Office Lunchtime: 5 practical ideas for your meal
Let’s be honest: buying ready-made meals or eating tasty but horrible snacks are not the best we can do during our lunch time in the office. Have you ever reflected on how much money you could save if you brought lunch from home or how much healthier your meal could be? It just takes a little extra effort and time. Leave it to us to inspire you.
Here are some lunch tips to bring with you to work along with your briefcase or back pack.
This article is also available in Italian.
1. Sandwich mania!
As mentioned, pre-packaged foods might seem more convenient, but healthier DIY options aren’t hard work if you have some ideas (and we’re definitely DIY fans)! The most classic and easy-to-make food for lunch in the office is the sandwich.
First off, bring bread and fillings separated so your sandwiches don’t become soggy, and don’t forget that the right condiments make a difference between a good sandwich and a great one.
Apart from ketchup and mayo, try hummus: a smooth, garlicky condiment (don’t forget the brush your teeth after) is terrific on a burger, in a pita pocket or even with raw vegetables. Remember that pesto sauce is not just for pasta; they are for sandwiches too. Try a basil pesto (basil, oil, garlic) or a sundried tomato pesto on a Caprese sandwich.
2. Carb lovers: Pasta&co
If you’re having pasta, couscous or rice the night before, it doesn’t cost you any effort to prepare 100-150gr more.
Easy add-ons are olives, sundried tomatoes, feta, almonds, goat cheese, arugula, cherry tomato, mays, mushrooms, grapes, dices of ham or turkey, cucumber, roasted or fresh peppers, chickpeas, beans, ricotta, brie, parmesan, avocado, apple, pear … the list is just endless!
Plus, give an Italian touch to your leftover pasta and prepare a delicious Frittata. Just mix it with some eggs and bake it each side for about 5 minutes (after a while you’ll become an expert in turning them over). There you go, crispy fried pasta.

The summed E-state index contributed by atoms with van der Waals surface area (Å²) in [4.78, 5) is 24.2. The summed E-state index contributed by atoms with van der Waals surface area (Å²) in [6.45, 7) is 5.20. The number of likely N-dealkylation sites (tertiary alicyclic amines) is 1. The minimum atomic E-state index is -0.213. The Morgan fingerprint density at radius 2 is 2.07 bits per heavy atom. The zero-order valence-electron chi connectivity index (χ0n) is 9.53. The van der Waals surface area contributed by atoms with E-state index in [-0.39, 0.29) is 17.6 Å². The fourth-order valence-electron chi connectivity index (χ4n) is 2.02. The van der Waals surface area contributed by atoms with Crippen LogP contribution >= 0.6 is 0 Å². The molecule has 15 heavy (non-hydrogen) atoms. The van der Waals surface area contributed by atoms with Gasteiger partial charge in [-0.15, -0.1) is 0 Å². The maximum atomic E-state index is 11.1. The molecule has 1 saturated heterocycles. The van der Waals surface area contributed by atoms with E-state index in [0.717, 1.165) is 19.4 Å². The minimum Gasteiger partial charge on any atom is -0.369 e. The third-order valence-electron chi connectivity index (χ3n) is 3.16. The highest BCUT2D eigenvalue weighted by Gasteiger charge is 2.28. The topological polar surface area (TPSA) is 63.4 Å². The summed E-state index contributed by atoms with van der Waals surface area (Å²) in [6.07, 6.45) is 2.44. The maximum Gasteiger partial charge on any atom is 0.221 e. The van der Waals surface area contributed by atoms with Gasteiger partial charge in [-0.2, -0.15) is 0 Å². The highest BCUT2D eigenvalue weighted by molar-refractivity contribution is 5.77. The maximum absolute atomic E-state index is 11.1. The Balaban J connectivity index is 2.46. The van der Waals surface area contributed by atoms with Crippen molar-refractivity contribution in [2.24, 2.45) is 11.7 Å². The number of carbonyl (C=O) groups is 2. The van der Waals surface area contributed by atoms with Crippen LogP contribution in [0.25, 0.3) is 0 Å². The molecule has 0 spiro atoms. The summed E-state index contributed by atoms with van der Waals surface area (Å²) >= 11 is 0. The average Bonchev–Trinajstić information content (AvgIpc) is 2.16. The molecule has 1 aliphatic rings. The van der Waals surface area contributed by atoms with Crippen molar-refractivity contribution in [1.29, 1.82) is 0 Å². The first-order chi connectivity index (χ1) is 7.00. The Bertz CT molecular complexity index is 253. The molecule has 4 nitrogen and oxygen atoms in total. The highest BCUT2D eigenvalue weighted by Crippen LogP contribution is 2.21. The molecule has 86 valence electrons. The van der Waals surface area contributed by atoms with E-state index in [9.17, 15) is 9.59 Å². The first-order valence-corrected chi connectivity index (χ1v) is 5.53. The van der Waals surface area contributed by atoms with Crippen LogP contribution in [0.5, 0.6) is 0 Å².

Ps. sick of rice or pasta? Try salads with Quinoa, a healthy whole grain, wheat or spelt!
3. The art of leftovers
In your everyday life, every moment could be the perfect time to rediscover the lost art of turning leftovers into tasty meals. Don’t be a food-waster! Here are some ways you can use them:
Bread – bake crusts or stale bread and bring them to the office, this way you can dress your salad like a real Caesar Salad; or try to make a delicious croque-monsieur by preparing some ingredients like ham and cheese the night before, then just quickly bake it all in the morning. Easiest brunch dish ever!
Potatoes – Make large portions of extra potatoes for dinner, and try an easy and healthy potato salad the day after: add tuna, green beans or olives.
Typical leftover food from your party night. Use leftover pizza, slice crustless cheese pizza into little bite-sized squares and heat them up.
Make frozen smoothie packs at home to last the whole week: when you’re ready to enjoy a smoothie just pick a bag and blend! Simple and quick!
4. Meal transport
Is separating wet stuff from dry stuff your unmentionable dream? We discovered some plastic “adapters” for bringing great food with you on the go! They’re conveniently shaped inserts that separate a canning jar into two compartments so you can mix or dip food.
Check out the video below and tell us if it’s a stroke of genius or not.
5. His majesty, the tupperware!
Forget those cheap and plastic Tupperware containers: have you ever thought about packing your lunch using jars instead of plastic boxes? Follow the food-in-a-jar trend!
They look both functional and cool and your salads and meals will remain fresh, at last.
Keep fantasy going, there’s no limit to recipes, and you can mix beans with salad, nuts, veggies or fruit. Watch out, the dressing/liquid will stay at the bottom of the jar, and don’t forget grains or pasta as nice add-ons!
So, next time you meet your grandma remember to save one of her jam jars.
These are also a great way to bring your meal (curious what bento means in Japanese? It means ‘convenience’!). That’s the point, there’s not only super cute: they have little compartments so you can really mix it up with the leftovers. In fact, a traditional bento holds rice, fish or meat, with pickled or cooked vegetables.
Eventually, reflect on the fact that we all need a little time to recharge, so try to take your time: don’t eat on the fly (and get up from your desk!)